Scouring of the Shire – This project is like a lifelong dream from me. I remember when the original book came out and I thought it would be amazing to having my own Shire terrain. I really enjoyed the Farmer Maggot scenario and I’ve gotten about half or maybe more of the painting done for the entire campaign so there is no reason to walk away from this project. I need storage space for Hobbit Holes and there is at least one scenario (which requires Bree terrain) which I will probably just not be able to play or at least not for a long time since I don’t have the space for it. Playing the full campaign may be a challenge in the near future but I should be able to get more gaming in the Shire done.
An Unexpected Journey Campaign – This project has nearly killed me. From making all the trees (16 to be exact) to painting Hunter Orcs on Wargs, the scale is huge. I really just need to paint up another set of Goblin Town terrain and I can play the Goblin Town scenarios. I will absolutely do this and I can easily find room to store more of this terrain so this may be the thing I do next in MESBG. The other scenarios require eagles and more Wargs and even Radagast on Sleigh. All of these models create storage issues for me, especially the eagles and Radagast so I probably will not be doing any of those for a long time. Maybe never. The rest of the Hobbit scenarios beyond An Unexpected Journey require tons of models and terrain and that is something I don’t know that I will ever want to pursue.
In a perfect world, I’d have a hobbying friend or two or be in a club where I could play all the narrative scenarios and not need to do all of the hobbying work myself but that does not exist. I’d love to try Gondor At War or Rohan At War but I know that just isn’t realistic for a single person painting in the way I enjoy painting to accomplish so I will stay away from those tempting paths in MESBG.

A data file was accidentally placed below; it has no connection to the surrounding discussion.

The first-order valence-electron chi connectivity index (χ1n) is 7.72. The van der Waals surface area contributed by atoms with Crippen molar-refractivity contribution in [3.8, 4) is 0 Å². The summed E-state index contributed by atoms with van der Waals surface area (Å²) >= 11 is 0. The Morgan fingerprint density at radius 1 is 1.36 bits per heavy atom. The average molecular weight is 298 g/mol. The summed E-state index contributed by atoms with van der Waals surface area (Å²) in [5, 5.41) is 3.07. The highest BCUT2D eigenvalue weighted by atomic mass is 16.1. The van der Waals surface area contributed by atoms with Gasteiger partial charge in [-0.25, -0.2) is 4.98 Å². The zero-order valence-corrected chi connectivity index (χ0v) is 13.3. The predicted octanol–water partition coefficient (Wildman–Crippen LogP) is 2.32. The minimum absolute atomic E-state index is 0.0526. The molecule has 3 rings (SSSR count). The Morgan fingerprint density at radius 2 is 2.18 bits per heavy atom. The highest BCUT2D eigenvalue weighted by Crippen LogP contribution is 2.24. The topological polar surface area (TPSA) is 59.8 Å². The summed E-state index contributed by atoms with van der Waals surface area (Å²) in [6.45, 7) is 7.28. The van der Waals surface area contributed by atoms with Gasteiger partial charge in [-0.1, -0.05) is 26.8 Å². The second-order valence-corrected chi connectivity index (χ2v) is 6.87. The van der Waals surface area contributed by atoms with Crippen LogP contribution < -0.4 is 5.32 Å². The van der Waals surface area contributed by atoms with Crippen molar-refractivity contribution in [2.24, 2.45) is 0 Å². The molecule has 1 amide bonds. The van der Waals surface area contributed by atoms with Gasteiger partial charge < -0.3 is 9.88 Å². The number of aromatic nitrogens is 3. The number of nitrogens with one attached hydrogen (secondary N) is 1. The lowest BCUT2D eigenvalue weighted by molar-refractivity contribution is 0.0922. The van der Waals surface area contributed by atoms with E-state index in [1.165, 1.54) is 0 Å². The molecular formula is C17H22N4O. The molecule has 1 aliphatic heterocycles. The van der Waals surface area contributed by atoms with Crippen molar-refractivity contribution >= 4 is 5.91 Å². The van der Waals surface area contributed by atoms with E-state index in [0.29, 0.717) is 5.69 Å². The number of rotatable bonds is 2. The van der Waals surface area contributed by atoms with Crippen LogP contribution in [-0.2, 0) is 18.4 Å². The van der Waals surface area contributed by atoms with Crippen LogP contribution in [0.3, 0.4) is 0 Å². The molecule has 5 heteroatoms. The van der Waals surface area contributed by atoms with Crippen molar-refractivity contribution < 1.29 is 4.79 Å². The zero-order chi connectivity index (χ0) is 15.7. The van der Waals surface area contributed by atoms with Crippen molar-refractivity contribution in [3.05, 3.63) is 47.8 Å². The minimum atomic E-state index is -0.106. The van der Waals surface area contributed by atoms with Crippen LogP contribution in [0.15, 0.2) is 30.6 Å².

What will I do while MESBG hobbying is mostly on hold? – With those two MESBG projects more on hold than not, I will obviously be going full speed ahead with Fallout on the gaming side but I’m thinking that I can and should put my painting and hobbying skills to use in other ways. I’ve always been enamored with dioramas and yet, I’ve barely built any. MESBG didn’t help with this as I frequently felt like, I don’t have time for other projects because I have X number of models to paint (and often once those the previous X models were painted there was X of this and X of that also waiting to be done too) but I have a couple of ideas for MESBG dioramas that I’d love to build and they’re with models I will almost definitely never game with so I might as well, right? This could also be a great way for me to add some variety to my hobbying as I can always dip into Fantasy, Historical, Sci-Fi or whatever else I want as I have time. There are lots of skills that I need to learn that making dioramas could help with too. So in that sense, I’m not saying goodbye to MESBG by a longshot and I have a deep affection for the game. Parts of it work well for me gaming wise and my love for Tolkien’s work is just about untouchable so I’m looking forward to pursuing some new plans and taking on some projects I wouldn’t have had time for if I continued to focus on gaming in MESBG.
This was a lot longer than I intended but thinking and writing about this really helped me sort out how I’m feeling about the hobby and find a path that I can pursue to maximize my enjoyment which is really what it is all about. I look forward to sharing more painted stuff next week and I have a lot of exciting projects on the horizon too!